Little Miss Sunshine Cart This work has been published in the Teen Ink monthly print magazine.

I’ve known I wanted to be a nurse since the day I took my dad’s stitches out. It was early evening, and Dad was hunched over the bathroom sink, shirtless, trying in vain to remove the thin blue sutures from the still-pink – but healed – gash on his arm. I was watching him, fascinated.

After a few minutes of unsuccessful snipping and pulling, Dad handed the minuscule silver scissors to me and asked, “Would you help?” His forehead was shiny with sweat.

“Sure,” I replied, bending down and gently sliding the scissors between the pink scar and the blue suture. Cautiously, I snipped then grabbed a pair of tweezers to pluck the stitch out.

“One down, four to go.”

Dad smiled in thanks. I gingerly removed the last four stitches, rubbed some Neosporin on the scar, and gave Dad’s arm a pat. Stitches out, job well done.

My desire to enter the health care field led to my interest in the human body. I spent hours and hours poring over my dad’s college textbooks. Every aspect of physiology fascinated me, and I turned myself into a human sponge, absorbing everything I read. However, I began to long for hands-on experience in the diverse world of health care.

Late May of my freshman year of high school, I applied to and was selected for the O’Connor Hospital Junior Volunteer program. I was assigned to the Sunshine Cart, which traveled to patient rooms to hand out toiletries and books. After five vaccines, three training sessions, and a two-hour tour of the labyrinthine hospital, I was ready to start.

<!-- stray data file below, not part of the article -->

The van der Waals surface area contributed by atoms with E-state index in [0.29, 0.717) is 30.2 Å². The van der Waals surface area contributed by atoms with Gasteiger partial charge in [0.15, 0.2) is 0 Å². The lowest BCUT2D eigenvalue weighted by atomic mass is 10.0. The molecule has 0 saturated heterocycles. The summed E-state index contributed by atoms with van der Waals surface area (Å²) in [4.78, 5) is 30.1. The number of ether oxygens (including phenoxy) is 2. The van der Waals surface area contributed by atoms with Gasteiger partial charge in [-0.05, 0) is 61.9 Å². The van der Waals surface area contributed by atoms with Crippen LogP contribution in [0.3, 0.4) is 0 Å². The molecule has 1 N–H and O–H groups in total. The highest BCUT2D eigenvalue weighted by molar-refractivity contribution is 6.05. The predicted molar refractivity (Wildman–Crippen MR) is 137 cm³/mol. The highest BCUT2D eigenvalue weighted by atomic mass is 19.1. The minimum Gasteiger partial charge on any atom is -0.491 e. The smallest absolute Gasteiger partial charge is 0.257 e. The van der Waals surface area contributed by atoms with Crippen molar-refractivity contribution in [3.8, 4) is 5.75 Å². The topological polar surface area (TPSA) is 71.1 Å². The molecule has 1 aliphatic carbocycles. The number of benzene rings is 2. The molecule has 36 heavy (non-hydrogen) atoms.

On my very first day, I dropped my basket of toiletries, accidentally bonked into a nurse with the Sunshine Cart, and unintentionally entered an isolation room. That day was rough. I remember getting off my shift and suffering a small identity crisis. Is health care for me? I wondered. Am I fit for this field?

But volunteering only got easier from there. I became an expert at navigating the busy and mazelike hallways, and juggling toiletry baskets and books became a breeze. Most of my visits with patients were pleasant, and I was often complimented on my bright smile. The only persistent difficulty was the language barrier. Most of the patients spoke Spanish or Vietnamese; I spoke neither. I was thankful that toiletries are easy to act out: I pointed to my mouth for “toothbrush,” my hair for “shampoo,” and my armpit for “deodorant.”

One of my most memorable experiences as a Sunshine Cart volunteer was with an elderly Filipina patient. As I entered her room and began to introduce myself, she held up her tiny, wrinkled hand. “I will sing you a song!” she exclaimed, clearing her throat.

“I love you,

For sentimental reasons.

I hope you believe me,

I give you my word.”

“That’s very good,” I complimented her. She beamed and explained, “When I was 17 and coming on a boat from the Philippines to meet my husband in America, that song played as I was walking off the boat. I never forgot it.” She grabbed my hand. “You are a very pretty girl,” she told me. I squeezed her small hand before heading back to work, and I can still feel its warmth.

Despite the many challenges of being a Sunshine Cart volunteer, I wouldn’t trade this opportunity for anything. Not only does it provide me with hands-on experience in the world of health care, it makes me feel good. There is nothing better than a patient smiling and exclaiming, “You made my day!”

This work has been published in the Teen Ink monthly print magazine. This piece has been published in Teen Ink’s monthly print magazine.






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